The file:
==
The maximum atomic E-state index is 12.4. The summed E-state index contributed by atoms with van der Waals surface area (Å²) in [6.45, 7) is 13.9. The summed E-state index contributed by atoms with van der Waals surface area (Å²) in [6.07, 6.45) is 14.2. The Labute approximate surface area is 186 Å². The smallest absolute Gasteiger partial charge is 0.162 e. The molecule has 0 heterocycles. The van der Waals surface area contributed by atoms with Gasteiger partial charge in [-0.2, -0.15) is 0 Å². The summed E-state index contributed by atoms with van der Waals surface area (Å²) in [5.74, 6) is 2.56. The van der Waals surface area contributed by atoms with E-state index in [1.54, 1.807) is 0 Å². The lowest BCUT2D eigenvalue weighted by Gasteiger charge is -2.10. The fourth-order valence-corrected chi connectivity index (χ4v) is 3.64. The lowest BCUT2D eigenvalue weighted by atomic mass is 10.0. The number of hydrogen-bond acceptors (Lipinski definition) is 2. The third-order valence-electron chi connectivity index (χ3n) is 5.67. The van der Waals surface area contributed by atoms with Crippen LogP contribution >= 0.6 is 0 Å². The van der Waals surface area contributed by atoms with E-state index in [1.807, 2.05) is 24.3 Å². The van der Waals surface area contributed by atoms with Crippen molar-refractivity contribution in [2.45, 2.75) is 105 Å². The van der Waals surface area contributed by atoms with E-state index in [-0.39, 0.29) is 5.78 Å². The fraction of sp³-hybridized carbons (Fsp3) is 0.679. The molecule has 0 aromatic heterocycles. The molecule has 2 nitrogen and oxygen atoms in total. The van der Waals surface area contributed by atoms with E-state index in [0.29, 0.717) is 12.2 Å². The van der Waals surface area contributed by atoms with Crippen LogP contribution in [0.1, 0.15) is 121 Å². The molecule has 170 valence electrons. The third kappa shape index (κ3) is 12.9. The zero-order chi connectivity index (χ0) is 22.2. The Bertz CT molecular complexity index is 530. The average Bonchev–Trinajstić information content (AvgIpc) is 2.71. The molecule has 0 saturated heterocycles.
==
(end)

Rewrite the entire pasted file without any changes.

The maximum atomic E-state index is 12.4. The summed E-state index contributed by atoms with van der Waals surface area (Å²) in [6.45, 7) is 13.9. The summed E-state index contributed by atoms with van der Waals surface area (Å²) in [6.07, 6.45) is 14.2. The Labute approximate surface area is 186 Å². The smallest absolute Gasteiger partial charge is 0.162 e. The molecule has 0 heterocycles. The van der Waals surface area contributed by atoms with Gasteiger partial charge in [-0.2, -0.15) is 0 Å². The summed E-state index contributed by atoms with van der Waals surface area (Å²) in [5.74, 6) is 2.56. The van der Waals surface area contributed by atoms with E-state index in [1.54, 1.807) is 0 Å². The lowest BCUT2D eigenvalue weighted by Gasteiger charge is -2.10. The fourth-order valence-corrected chi connectivity index (χ4v) is 3.64. The lowest BCUT2D eigenvalue weighted by atomic mass is 10.0. The number of hydrogen-bond acceptors (Lipinski definition) is 2. The third-order valence-electron chi connectivity index (χ3n) is 5.67. The van der Waals surface area contributed by atoms with Crippen LogP contribution >= 0.6 is 0 Å². The van der Waals surface area contributed by atoms with E-state index in [1.807, 2.05) is 24.3 Å². The van der Waals surface area contributed by atoms with Crippen molar-refractivity contribution in [2.45, 2.75) is 105 Å². The van der Waals surface area contributed by atoms with E-state index in [-0.39, 0.29) is 5.78 Å². The fraction of sp³-hybridized carbons (Fsp3) is 0.679. The molecule has 0 aromatic heterocycles. The molecule has 2 nitrogen and oxygen atoms in total. The van der Waals surface area contributed by atoms with E-state index in [0.29, 0.717) is 12.2 Å². The van der Waals surface area contributed by atoms with Crippen LogP contribution in [0.1, 0.15) is 121 Å². The molecule has 170 valence electrons. The third kappa shape index (κ3) is 12.9. The zero-order chi connectivity index (χ0) is 22.2. The Bertz CT molecular complexity index is 530. The average Bonchev–Trinajstić information content (AvgIpc) is 2.71. The molecule has 0 saturated heterocycles.